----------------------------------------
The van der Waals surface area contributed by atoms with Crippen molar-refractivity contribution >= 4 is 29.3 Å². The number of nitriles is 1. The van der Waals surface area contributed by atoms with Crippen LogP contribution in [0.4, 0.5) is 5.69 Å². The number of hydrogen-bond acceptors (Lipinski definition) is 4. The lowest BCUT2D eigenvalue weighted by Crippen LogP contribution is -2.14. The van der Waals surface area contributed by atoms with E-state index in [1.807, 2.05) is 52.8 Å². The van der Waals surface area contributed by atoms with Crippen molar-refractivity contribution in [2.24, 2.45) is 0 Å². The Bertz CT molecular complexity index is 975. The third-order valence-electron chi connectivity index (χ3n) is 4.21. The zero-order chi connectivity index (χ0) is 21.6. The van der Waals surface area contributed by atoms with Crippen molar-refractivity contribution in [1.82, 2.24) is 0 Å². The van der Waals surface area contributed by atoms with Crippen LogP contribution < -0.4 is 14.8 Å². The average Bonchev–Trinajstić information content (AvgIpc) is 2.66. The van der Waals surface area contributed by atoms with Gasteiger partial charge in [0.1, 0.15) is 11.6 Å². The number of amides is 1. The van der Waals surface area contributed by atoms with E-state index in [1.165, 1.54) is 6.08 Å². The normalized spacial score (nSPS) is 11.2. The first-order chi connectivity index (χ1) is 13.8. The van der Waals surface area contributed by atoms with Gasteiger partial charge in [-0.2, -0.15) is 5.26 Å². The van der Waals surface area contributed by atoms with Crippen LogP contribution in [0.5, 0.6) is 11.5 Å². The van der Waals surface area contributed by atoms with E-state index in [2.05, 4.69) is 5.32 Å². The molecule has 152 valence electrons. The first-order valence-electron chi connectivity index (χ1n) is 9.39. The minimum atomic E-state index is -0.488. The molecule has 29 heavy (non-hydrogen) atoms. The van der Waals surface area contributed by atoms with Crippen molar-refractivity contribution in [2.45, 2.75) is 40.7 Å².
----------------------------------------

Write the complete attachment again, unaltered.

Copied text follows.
The van der Waals surface area contributed by atoms with Crippen molar-refractivity contribution >= 4 is 29.3 Å². The number of nitriles is 1. The van der Waals surface area contributed by atoms with Crippen LogP contribution in [0.4, 0.5) is 5.69 Å². The number of hydrogen-bond acceptors (Lipinski definition) is 4. The lowest BCUT2D eigenvalue weighted by Crippen LogP contribution is -2.14. The van der Waals surface area contributed by atoms with E-state index in [1.807, 2.05) is 52.8 Å². The van der Waals surface area contributed by atoms with Crippen molar-refractivity contribution in [2.24, 2.45) is 0 Å². The Bertz CT molecular complexity index is 975. The third-order valence-electron chi connectivity index (χ3n) is 4.21. The zero-order chi connectivity index (χ0) is 21.6. The van der Waals surface area contributed by atoms with Crippen molar-refractivity contribution in [1.82, 2.24) is 0 Å². The van der Waals surface area contributed by atoms with Crippen LogP contribution < -0.4 is 14.8 Å². The average Bonchev–Trinajstić information content (AvgIpc) is 2.66. The van der Waals surface area contributed by atoms with Gasteiger partial charge in [0.1, 0.15) is 11.6 Å². The number of amides is 1. The van der Waals surface area contributed by atoms with E-state index in [1.165, 1.54) is 6.08 Å². The normalized spacial score (nSPS) is 11.2. The first-order chi connectivity index (χ1) is 13.8. The van der Waals surface area contributed by atoms with Gasteiger partial charge in [-0.2, -0.15) is 5.26 Å². The van der Waals surface area contributed by atoms with Crippen LogP contribution in [0.5, 0.6) is 11.5 Å². The van der Waals surface area contributed by atoms with E-state index in [2.05, 4.69) is 5.32 Å². The molecule has 152 valence electrons. The first-order valence-electron chi connectivity index (χ1n) is 9.39. The minimum atomic E-state index is -0.488. The molecule has 29 heavy (non-hydrogen) atoms. The van der Waals surface area contributed by atoms with Crippen molar-refractivity contribution in [2.45, 2.75) is 40.7 Å².